Is Capitalism Immoral? An Interview with Father Robert Sirico

There is something deeply autobiographical about your own "moral case for a free economy," isn't there? How has your own journey shaped your voice on this topic?

Coming from a rather vivid place (Brooklyn, New York, circa 1950's) I have led a rather vivid life (and, in some periods, a deeply regretted life). I suppose that many of those encounters and memories formed the way I looked at the world (especially my encounter with a Holocaust survivor which I recount at the outset of the book). Add to that the fact that I have been a public speaker for most of my life, and you have the parabolic nature of the narrative.

Economics is not called the "dismal science" for nothing. I wanted my book to be accessible, but not simplistic; so I resorted to the use of stories. Of course, Jesus does such a masterful job in his parables, and in my homilies I have found that I can relate serious matters to a diverse congregation if I can devise the right story.  There is no higher compliment to a preacher than when a child and a college professor tell you that they got something out of your homily.

That's some helpful context to the book. Regarding, "capitalism" many view its anthropology—homo economicus --as fairly complete. A lot of social, economic and political theory assumes it. Why is that a problem?

The economic man of capitalism has no culture. That is the problem with homo economicus. But real human beings do. I cite a friend of mine who wrote about these matters years ago, Rev. Edmund Opitz, now deceased. He put it so well when he observed that the free market reflects everything that human beings in their free and peaceful actions represent, because it is nothing other than that.

I want to underscore that the free economy in a free society is conducive to human flourishing, but human flourishing certainly needs more than freedom: it needs objective standards of right and wrong, that is, virtue—the virtues revealed to us through reason and which receive confirmation through Revelation.

Speaking of culture and capitalism, what do you make of the late Daniel Bell's thesis regarding the "cultural contradictions of capitalism"? How does a culture as an ecology shape economic processes, systems, powers, etc.?

As I recall Professor Bell's thesis, it seems to be good in identifying many of these "cultural contradictions" but weak in clearly establishing the cause-and-effect relationship between a decaying culture and the market. I certainly agree with many of his observations, including the emphasis he places on religion as the remedy for the temptations we all experience in the free society. This is precisely why I am attempting to ground the free economy upon adequate and coherent moral—and ultimately theological—foundations.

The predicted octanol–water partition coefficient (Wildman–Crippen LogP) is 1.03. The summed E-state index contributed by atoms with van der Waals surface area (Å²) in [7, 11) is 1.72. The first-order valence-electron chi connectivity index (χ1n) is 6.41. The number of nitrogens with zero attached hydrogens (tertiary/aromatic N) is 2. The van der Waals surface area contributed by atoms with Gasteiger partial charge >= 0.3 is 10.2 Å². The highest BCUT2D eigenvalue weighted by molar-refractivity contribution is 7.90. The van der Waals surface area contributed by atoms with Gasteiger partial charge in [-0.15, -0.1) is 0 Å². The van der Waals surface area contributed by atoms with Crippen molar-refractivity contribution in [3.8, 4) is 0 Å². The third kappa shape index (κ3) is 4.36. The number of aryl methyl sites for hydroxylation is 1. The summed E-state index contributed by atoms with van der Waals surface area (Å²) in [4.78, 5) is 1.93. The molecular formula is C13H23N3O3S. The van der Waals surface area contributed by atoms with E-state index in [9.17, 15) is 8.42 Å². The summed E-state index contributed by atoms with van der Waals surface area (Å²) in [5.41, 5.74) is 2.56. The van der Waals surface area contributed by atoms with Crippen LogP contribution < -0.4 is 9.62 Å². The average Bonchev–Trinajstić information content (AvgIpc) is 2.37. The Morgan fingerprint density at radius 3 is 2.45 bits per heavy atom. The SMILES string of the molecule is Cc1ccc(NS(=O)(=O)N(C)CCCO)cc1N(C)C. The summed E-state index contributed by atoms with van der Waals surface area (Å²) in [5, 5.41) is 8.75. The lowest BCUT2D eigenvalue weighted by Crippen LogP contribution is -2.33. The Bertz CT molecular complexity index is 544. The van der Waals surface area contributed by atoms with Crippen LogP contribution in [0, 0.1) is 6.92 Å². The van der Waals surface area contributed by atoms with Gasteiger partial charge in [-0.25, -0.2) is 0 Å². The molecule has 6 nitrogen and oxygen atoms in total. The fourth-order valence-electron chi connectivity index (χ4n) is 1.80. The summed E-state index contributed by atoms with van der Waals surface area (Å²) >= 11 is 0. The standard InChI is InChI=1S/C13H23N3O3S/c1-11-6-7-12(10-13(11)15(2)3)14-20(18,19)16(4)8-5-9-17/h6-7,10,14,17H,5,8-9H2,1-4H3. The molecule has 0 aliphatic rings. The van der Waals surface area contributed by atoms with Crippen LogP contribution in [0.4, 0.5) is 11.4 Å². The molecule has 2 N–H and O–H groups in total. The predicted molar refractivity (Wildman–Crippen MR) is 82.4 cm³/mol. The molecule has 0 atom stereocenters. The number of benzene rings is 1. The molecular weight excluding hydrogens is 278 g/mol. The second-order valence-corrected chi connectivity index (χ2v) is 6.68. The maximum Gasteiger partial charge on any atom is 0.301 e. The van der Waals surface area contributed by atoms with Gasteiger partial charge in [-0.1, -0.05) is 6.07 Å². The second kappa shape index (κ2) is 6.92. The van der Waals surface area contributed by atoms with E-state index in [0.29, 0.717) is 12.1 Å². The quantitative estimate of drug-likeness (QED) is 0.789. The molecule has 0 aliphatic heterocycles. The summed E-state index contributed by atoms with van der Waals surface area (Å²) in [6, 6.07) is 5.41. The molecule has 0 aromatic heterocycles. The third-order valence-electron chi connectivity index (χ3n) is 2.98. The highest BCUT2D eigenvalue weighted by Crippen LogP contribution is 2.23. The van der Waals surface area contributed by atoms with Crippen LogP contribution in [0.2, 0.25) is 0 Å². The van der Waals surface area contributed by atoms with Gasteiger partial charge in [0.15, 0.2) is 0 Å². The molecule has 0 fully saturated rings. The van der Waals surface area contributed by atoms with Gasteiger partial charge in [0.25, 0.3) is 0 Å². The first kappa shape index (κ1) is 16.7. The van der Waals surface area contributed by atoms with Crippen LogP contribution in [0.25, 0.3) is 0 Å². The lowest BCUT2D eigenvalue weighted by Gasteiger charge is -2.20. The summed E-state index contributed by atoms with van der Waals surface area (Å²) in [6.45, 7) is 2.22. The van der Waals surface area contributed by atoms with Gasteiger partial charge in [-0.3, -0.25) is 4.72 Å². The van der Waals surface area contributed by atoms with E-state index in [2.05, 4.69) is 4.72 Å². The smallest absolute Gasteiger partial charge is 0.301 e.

Indeed, one's view of human freedom and virtue can affect how one views a "moral case for a free economy" and also the morality of governance.

People who are virtuous will see the market as a means, not an end. Their moral formation will impact their economic choices and the institutions (whether charitable, cultural or economic) they build. They will also understand the wisdom of Alexis de Tocqueville, who said: "Despotism may govern without faith, but liberty cannot.... How is it possible that society should escape destruction if the moral tie is not strengthened in proportion as the political tie is relaxed?" 

If we can achieve higher levels of morality, government can be easily limited.  The paradox is that if we cannot achieve a higher level of moral culture, this is all the more reason to limit the government, because those who govern are not immaculately conceived.

Yet, some who govern act as if they are "immaculately conceived." They may even have a stronger propensity to advocate for a kind of "government-commanded" capitalism.

This kind of "capitalism" is the most egregious because it enables the most politically powerful and politically well-connected to become the most economically powerful and to escape the disciplines of free competition.

Throughout American and European history, we have seen plenty of what is really "managerial capitalism" and "crony capitalism," witnessed their distorting effects upon markets, and how they cause people to misunderstand the true nature of truly free markets.

This is part of a three part interview with FR. Robert Sirico read parts Two and Three.

6/12/2012 4:00:00 AM